By Kit Waskom Pollard, Special To The Baltimore Sun | May 16, 2012
Khalid Chaudry won't give up the recipes behind the food at his new Mount Vernon restaurant, Alladin Kabob. When pressed about the magic behind the meat samosas, or the sprinkle of red powder on a lemon sitting atop a small salad, the restaurant's owner demurred. "Those are our spices," he said. "It's our secret. " Whatever those secret spice combinations are, they work. Alladin Kabob's menu stretches across the Middle East and through India, with a few American dishes thrown into the mix. Regardless of point of origin, Chaudry's food is expertly seasoned.
NEWS
By Laura McCandlish and Laura McCandlish,Sun reporter | July 30, 2008
660 CURRIES The Gateway to Indian Cooking By Raghavan Iyer Workman Publishing / 2008 / $22.95 Think curry dishes are limited to the menu items at your local Indian restaurant? Raghavan Iyer urges you to broaden your definition to any preparation of meat, fish, poultry, legumes, vegetables or fruit that is simmered or smothered in a fragrant gravy or sauce. Move over, plain yellow powders and pastes. There's a treasure-trove of Indian recipes here, both authentic and experimental. "Contemporary curries" is the most unusual section, melding Iyer's native cuisine with Western cooking techniques.
NEWS
By [MICHELLE DEAL-ZIMMERMAN] | July 29, 2007
SHE MAY LOOK AND SOUND LIKE Paula Deen and she is really into food ("The only thing I don't like is boiled okra."), but Marcia S. Harris, president of the Restaurant Association of Maryland, doesn't have a TV show. However, she does like watching television -- including MTV -- and she admires Deen. "I love her exuberance for food, her lack of fear for food. Growing up in the south [Memphis, Tenn.] as I did, her kind of cooking is very appealing to me. There's nothing that butter hasn't made better."
NEWS
By Donna Pierce and Donna Pierce,CHICAGO TRIBUNE | September 6, 2006
A hot summer spells good news for okra. Although the harvest arrived later than usual this year, the pods recently appeared in farmers' markets. Those of us who love the vegetable celebrated by pulling out skillets and saucepans to begin cooking immediately. Okra is delicious fried in a light cornmeal batter. But that is just the beginning for true okra fans. During the short time it's fresh and available, we've been known to serve it frequently in a variety of dishes that may include stews, soups and gumbos.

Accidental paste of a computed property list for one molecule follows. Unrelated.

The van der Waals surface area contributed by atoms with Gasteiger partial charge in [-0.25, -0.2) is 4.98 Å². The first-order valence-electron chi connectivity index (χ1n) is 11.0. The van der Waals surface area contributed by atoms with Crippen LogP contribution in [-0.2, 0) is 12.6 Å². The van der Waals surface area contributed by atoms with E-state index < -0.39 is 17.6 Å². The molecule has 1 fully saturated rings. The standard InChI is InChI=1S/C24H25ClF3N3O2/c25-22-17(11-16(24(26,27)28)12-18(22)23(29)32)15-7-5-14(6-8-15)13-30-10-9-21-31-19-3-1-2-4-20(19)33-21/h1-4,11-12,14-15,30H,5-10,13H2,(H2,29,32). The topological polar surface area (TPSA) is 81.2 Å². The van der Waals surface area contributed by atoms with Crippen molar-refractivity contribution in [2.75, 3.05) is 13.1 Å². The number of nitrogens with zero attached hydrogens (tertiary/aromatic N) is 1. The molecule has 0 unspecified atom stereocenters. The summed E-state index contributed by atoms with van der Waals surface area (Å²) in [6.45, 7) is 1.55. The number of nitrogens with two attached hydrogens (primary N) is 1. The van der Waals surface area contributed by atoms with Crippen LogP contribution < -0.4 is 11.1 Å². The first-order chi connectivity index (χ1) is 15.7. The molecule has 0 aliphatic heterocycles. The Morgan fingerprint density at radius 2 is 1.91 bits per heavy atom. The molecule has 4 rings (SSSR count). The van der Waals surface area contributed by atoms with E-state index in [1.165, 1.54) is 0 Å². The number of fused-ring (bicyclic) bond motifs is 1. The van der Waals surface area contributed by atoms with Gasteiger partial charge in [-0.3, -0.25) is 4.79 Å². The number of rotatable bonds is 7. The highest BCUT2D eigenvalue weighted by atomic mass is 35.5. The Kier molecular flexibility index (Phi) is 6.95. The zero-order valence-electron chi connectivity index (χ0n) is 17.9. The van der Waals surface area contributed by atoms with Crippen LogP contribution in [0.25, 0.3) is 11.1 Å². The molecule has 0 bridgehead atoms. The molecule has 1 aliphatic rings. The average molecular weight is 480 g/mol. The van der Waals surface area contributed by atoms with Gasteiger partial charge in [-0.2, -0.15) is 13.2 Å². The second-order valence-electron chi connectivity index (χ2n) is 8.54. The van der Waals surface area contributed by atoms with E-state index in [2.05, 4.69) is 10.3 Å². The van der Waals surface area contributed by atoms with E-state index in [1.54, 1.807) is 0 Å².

NEWS
By Sandra Pinckney | August 7, 2005
My grandparents were born and raised on large successful farms in South Carolina. Then came the boll weevil infestation in the 1930s, wiping out crops and hopes. My grandfather joined the great Northern migration working his way up the East Coast, finding jobs on the docks, eventually settling in Connecticut. Mamie and Rufus Vaughn adjusted to life in New England, but held fast to their love of Southern foods. Grits and country ham, homemade biscuits and cornbread, rice and butter beans, collard and turnip greens, fresh tomatoes and peppers and that all-time Southern favorite: okra.
NEWS
By Donna Pierce and Donna Pierce,CHICAGO TRIBUNE | April 6, 2005
Canned tomatoes and frozen sliced okra offer shortcuts to success by adding a colorful flavor boost to this comfort soup. Using a between-season lineup of vegetables available now in the produce section, this hearty dinner satisfies while we await spring vegetables. Substitute tilapia or red snapper fillets if you don't have a taste for catfish, and call it seafood soup. Tip Buy shredded cabbage from the supermarket to save chopping time. Catfish Soup Preparation time: 15 minutes; cooking time: 25 minutes Makes 8 servings 4 slices bacon, cut into 1-inch pieces 2 each, quartered: small red onion, ribs celery 1 carrot, quartered 2 cloves garlic 1/2 teaspoon salt freshly ground pepper 1/2 teaspoon hot pepper flakes 2 cans (14 1/2 ounces each)
FEATURES
By Elizabeth Large | August 26, 1998
Grocery to open in '99 in old Pikes TheaterDiPasquale's Market Place, the new art deco Italian grocery and 80-seat deli in the old Pikes Theater in Pikesville, is now scheduled to open in early '99. Look for lots of produce, prepared foods and a separate area for demonstrations by local chefs and food specialists.Summer side dish: a medley of veggiesMake the most of late- summer produce with this easy side dish. Serve it with cold chicken or hamburgers for a complete meal.Summer MedleyServes 41 tablespoon butter1 green pepper, cut into thin strips1 green onion, chopped2 medium tomatoes, peeled and chopped12 okra (can use frozen)
NEWS
By Ellen Hawks and Ellen Hawks,SUN STAFF | November 13, 2002
Margaret S. Waring of Baltimore requested a recipe for Chicken Gumbo Soup. Her response came from Vivian Offutt in Bel Air, who wrote, "This recipe came from a very old cookbook that I have that dates back to about the 1940s. Hope this is what she wanted. "If desired, add 2 quarts of peeled and diced tomatoes, in which case reduce the water by half." Recipe requests Rose Henry of Columbia writes: "I hope you can help me find a lost recipe for Spanish rice. It was in Woman's World magazine, possibly about 1997 or '98. The magazine couldn't help and copies were not in the library, so you are my last resort.
NEWS
By Ellen Hawks and Ellen Hawks,SUN STAFF | November 13, 2002
Margaret S. Waring of Baltimore requested a recipe for Chicken Gumbo Soup. Her response came from Vivian Offutt in Bel Air, who wrote, "This recipe came from a very old cookbook that I have that dates back to about the 1940s. Hope this is what she wanted. "If desired, add 2 quarts of peeled and diced tomatoes, in which case reduce the water by half." Recipe requests Rose Henry of Columbia writes: "I hope you can help me find a lost recipe for Spanish rice. It was in Woman's World magazine, possibly about 1997 or '98. The magazine couldn't help and copies were not in the library, so you are my last resort.
FEATURES
By Ellen Hawks and Ellen Hawks,SUN STAFF | August 8, 2001
Christine Mengel of Birdsboro, Pa., wrote seeking a recipe "called limping Susan, which, if memory serves me correctly, is a main dish with seafood. I saw it in the Atlanta Constitution in 1991." Beth Hunter of Timonium responded: "I hope your readers like this as much as we do." Recipe requests Regina A. Hatch of Bloomery, W.Va., writes that she is 75 and had a recipe for a Boston brown bread that she has lost. "I am a native New Yorker who moved south to the mountains of West Virginia 15 years ago and am now nostalgic for things of my past."